in which family and friends 
came together.  


After that amazing progress in just one weekend, 
construction slowed to the normal pace 
of other house's construction. 

The Long Tall Texan took six weeks of accrued 
compensatory time off his full-time job 
and worked to build our house. 
His brother and one nephew worked 
full time with him. 
There were others, including subcontractors 
for plumbing, electricity, fireplace stonework, 
and cabinetry, and both the Long Tall Texan   
and I worked on our house. 


Late in the summer as we were finishing 
the house, my sister's husband came from 
New Hampshire for about a week 
and helped frame the garage. 





One of our good friends worked full time on 
building the house, and he was the one 
who created the beautiful siding that fanned out 
around the round-top windows. 

The last inspector approved move-in for 
Labor Day weekend in 1987. 
In less than a year, we contracted the 
kit, built the house, and moved in. 
I also finished the final coursework for a 
master's degree in mathematics. 
What an incredible year 1987 was!


That was only the beginning. 

More to come about what materials 
we used in the house and how we 
continued to upgrade the interior 
over the years

See the first post 
about Dream House Plans if 
you missed it.
~~~~~~~~~~
If you are considering building a house, 
and think you want to do the actual building, 
remember you still need a builder/contractor. 


~~~~~~~~~~

11 comments:

  1. What a fun post to read...so interesting! :)

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  2. This post was so interesting and I liked that you included your photos, too!

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  3. I'm looking forward to the next installment!

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  4. So fun to see the process. I remember when my sister and brother-in-law built their log home 25 years ago. It was much the same process, as they are both teachers and would take the summer to build. Can't wait to see the next post! Thanks for sharing at Fridays Unfolded!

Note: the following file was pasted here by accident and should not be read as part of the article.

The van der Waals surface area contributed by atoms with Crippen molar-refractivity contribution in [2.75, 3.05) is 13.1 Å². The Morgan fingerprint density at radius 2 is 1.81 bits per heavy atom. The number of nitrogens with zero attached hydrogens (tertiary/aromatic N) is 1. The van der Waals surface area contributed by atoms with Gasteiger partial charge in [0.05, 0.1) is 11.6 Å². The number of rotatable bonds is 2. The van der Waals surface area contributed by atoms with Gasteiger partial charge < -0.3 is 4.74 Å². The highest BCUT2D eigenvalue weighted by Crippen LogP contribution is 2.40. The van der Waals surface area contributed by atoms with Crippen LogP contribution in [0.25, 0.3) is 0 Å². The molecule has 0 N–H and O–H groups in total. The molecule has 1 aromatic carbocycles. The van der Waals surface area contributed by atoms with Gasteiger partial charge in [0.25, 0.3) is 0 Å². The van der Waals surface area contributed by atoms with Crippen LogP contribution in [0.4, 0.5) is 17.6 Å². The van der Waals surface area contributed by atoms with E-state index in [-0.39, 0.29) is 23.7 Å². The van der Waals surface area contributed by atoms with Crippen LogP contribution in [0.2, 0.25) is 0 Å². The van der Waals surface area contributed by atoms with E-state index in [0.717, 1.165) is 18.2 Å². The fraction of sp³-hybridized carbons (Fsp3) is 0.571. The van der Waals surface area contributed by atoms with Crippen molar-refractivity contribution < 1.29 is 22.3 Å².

Alison
    Nancherrow

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  5. What a fabulous story! Thank you so much for sharing and for visiting L'Heure Bleue At Home. And Happy Birthday! Yay for being a March baby like me.

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  6. What a great story and a beautiful home! I love taking trips like that down memory lane. Thanks for sharing your home building story. Have a wonderful weekend!

    Kathleen

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  7. I knew it! A math teacher!
    Judith, I am enjoying every detail of the creation of your home! From the images at the sawmill to the plans that arrived with the Christmas stamps...( you know today's businesses post with a machine), to the fanning above that amazing palladium window. It is absolutely beautiful! What a labor of love!
    withLove

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  8. Oh how cool! I think of that kind of home building sometimes when I work open houses at new construction model homes. It's a lot different but they all seem to come out great. Thanks for sharing :)

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  9. Ah, you have such wonderful memories. Your home is stunning. I love it.

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  10. What a wonderful story. This just goes to show what can happen when everyone joins in.

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Judith